I had the pleasure of attending the Lymphoma Association AGM and Conference in Guildford a couple of weeks ago. This was my fourth conference and this one was the best yet.
One of the speakers did a presentation on “Watch and Wait”, a subject too close to my heart, suggesting that the longer that one is on this particular regime (i.e. do nothing but attend regular clinics and wait until symptoms appear) the easier it gets. Well, I have to tell them that they are wrong. It doesn’t. As time progresses, the waiting becomes more onerous. Someone else at the conference described it as “Watch and Worry” and, while I don’t necessarily worry about it, I am somewhere between a worrier and a waiter.
I am finding that, knowing the typical progression of the disease (as I described last time), it becomes increasingly obvious that the months are going by at a rate of knots. It seems like only a week since my last blog entry, but at the risk of repeating myself, it’s actually a month away now. So, contrary to the advice of the speaker – who was not a sufferer themselves – this particular patient is not finding it easier over time. Yes, I know that there are some people who have been on “Watch and Wait” for over 20 years – poor sods – and I know that I am young and relatively fit so some of the stats might not necessarily apply to me, but that doesn’t make it any easier. However, it is important to think positive and remain optimistic. The conference was very good at providing good cause to be so.
It was very well attended this year – over 200 people in the audience. As I have found in the past, the most interesting and relevant presentations are those which give a brief insight into upcoming treatments for lymphomas. I would hazard a guess that for the vast majority of attendees, be they sufferers or loved ones / friends, the most important aspect of the event is to know that there are some very clever people around doing extraordinary work, to make our lives better for longer.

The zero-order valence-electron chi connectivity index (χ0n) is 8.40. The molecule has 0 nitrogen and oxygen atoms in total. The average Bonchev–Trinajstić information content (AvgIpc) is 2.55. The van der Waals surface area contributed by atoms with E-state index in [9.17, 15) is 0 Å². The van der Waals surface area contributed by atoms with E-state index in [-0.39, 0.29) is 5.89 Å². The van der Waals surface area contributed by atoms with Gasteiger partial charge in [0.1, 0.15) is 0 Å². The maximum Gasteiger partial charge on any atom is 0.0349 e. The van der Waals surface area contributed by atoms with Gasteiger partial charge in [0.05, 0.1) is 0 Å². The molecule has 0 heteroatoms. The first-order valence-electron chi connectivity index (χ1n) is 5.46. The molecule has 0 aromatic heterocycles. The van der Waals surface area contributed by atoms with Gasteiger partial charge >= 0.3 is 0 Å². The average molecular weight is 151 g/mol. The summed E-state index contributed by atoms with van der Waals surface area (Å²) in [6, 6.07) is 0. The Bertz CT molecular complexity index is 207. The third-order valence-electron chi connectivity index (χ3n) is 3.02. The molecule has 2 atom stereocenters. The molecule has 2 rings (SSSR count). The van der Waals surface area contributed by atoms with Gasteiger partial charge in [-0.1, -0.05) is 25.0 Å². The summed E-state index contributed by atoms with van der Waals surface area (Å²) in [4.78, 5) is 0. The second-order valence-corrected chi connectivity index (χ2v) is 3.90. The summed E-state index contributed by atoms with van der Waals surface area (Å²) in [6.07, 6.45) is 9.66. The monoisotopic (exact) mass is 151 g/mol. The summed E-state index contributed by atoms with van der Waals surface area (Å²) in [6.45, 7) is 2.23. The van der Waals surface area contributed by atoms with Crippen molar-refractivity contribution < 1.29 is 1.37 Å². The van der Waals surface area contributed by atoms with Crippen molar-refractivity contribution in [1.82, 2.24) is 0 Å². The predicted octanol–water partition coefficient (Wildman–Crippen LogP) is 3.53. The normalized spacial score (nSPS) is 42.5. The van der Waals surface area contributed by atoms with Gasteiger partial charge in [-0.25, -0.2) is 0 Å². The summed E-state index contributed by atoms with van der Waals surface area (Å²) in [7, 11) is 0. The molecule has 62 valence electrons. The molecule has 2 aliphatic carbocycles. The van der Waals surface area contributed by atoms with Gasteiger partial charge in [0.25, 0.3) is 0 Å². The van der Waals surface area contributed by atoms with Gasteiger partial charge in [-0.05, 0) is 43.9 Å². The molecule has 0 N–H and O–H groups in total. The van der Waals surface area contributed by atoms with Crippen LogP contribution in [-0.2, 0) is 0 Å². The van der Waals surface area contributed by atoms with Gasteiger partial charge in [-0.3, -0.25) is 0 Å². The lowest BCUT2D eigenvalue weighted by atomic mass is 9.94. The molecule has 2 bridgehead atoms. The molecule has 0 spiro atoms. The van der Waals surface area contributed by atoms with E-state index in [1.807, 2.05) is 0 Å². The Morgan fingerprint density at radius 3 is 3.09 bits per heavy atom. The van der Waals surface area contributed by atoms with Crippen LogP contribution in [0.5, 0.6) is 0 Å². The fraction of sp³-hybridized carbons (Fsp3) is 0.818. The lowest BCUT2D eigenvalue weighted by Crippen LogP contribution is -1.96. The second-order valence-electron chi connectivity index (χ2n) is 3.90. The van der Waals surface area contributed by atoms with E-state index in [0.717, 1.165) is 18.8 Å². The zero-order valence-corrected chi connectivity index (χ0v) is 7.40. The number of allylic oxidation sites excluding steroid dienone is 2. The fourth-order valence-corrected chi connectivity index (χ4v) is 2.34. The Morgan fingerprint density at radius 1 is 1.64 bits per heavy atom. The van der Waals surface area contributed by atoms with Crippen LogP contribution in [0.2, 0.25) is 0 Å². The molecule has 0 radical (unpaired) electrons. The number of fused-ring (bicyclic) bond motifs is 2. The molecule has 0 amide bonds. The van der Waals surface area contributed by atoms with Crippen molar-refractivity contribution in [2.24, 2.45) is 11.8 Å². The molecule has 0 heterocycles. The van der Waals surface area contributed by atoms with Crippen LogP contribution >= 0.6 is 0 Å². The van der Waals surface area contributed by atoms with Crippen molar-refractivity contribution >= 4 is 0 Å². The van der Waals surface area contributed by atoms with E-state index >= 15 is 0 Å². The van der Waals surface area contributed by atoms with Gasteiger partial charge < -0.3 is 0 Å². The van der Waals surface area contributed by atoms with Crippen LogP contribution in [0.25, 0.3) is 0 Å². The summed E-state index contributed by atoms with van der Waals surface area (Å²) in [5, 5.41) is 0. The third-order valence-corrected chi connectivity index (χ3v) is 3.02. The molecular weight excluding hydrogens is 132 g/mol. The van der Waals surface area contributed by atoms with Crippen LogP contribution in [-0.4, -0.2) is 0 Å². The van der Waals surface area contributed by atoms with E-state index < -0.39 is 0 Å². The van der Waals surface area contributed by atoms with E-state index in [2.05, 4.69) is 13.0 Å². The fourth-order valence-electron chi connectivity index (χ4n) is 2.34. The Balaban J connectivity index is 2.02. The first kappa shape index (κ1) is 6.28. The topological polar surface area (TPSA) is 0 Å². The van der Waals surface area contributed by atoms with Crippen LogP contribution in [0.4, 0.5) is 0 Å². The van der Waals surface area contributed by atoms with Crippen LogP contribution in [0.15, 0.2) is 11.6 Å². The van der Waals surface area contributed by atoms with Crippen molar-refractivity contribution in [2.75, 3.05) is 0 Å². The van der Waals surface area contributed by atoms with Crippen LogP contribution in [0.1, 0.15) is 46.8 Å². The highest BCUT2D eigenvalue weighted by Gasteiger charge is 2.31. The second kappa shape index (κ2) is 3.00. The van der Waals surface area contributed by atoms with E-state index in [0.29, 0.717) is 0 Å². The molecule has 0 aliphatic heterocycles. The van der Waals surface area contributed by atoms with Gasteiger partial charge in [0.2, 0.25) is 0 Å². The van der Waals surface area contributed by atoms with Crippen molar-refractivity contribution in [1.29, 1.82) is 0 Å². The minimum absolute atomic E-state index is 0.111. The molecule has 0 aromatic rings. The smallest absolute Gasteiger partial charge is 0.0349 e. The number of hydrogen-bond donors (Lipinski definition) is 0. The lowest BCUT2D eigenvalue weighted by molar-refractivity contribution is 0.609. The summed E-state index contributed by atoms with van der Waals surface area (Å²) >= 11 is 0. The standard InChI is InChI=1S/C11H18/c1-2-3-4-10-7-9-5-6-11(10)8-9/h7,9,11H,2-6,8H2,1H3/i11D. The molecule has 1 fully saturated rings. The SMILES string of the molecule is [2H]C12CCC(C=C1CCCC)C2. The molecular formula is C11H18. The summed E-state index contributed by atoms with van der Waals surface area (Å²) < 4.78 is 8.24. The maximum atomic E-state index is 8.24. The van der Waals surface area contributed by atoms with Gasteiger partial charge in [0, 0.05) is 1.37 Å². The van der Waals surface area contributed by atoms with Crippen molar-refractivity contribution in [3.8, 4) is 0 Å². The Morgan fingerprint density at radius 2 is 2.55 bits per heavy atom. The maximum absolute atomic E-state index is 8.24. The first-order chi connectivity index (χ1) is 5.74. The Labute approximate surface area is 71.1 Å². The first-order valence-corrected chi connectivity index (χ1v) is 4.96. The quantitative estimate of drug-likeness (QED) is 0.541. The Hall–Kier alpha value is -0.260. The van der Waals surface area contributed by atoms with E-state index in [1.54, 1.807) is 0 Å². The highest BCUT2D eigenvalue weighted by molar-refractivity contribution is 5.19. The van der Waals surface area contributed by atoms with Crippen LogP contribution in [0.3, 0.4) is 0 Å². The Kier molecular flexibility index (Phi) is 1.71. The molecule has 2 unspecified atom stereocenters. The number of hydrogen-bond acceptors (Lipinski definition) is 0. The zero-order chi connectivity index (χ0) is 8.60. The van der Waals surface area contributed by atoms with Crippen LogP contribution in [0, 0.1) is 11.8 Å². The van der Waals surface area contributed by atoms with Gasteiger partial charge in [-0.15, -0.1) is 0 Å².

One particularly interesting development, to go along with the established treatments and those that are coming through already (such as the Zevalin I have written about before) was that of the use of genetically modified T-Cells. T-Cells are part of the immune system, with one type of T-Cell being especially good at killing rogue cells. The use of other people’s T-Cells can be very effective at killing your own lymphoma cells. But… the problem is that they kill other cells too, including those in the liver, skin, gut and elsewhere. This is not so good.
However, by genetically modifying the patient’s own T-Cells, which would normally not attack other host cells, this problem can be overcome. The technique was described as a bit like the addition of the Rituximab marker to the patient’s T-Cells, so that these cells would only latch onto the diseased lymph cells, and no others. This all seems very exciting, and having been used for other kinds of cancers, trials for lymphoma treatment start in 2014. This is extremely expensive medicine and would only be used as a treatment of last resort in the medium term, but it does sound very exciting.
I do think that genetic medicine really is going to be a massive contributor to the wellbeing of the population during this century. Now that the cost of doing a full genetic map of an individual has come down in cost so dramatically (they are talking about getting down to £100 per individual soon), treatments specifically tailored to an individual on a genetic level will soon become a reality for normal people. Whilst it is already possible to work out the genetic composition of an individual’s lymphoma, and put together a specific treatment regime for that, the costs are prohibitive. Maybe, this is all about to change.
I hope so. And if that’s not positive news worth thinking about, I don’t know what is.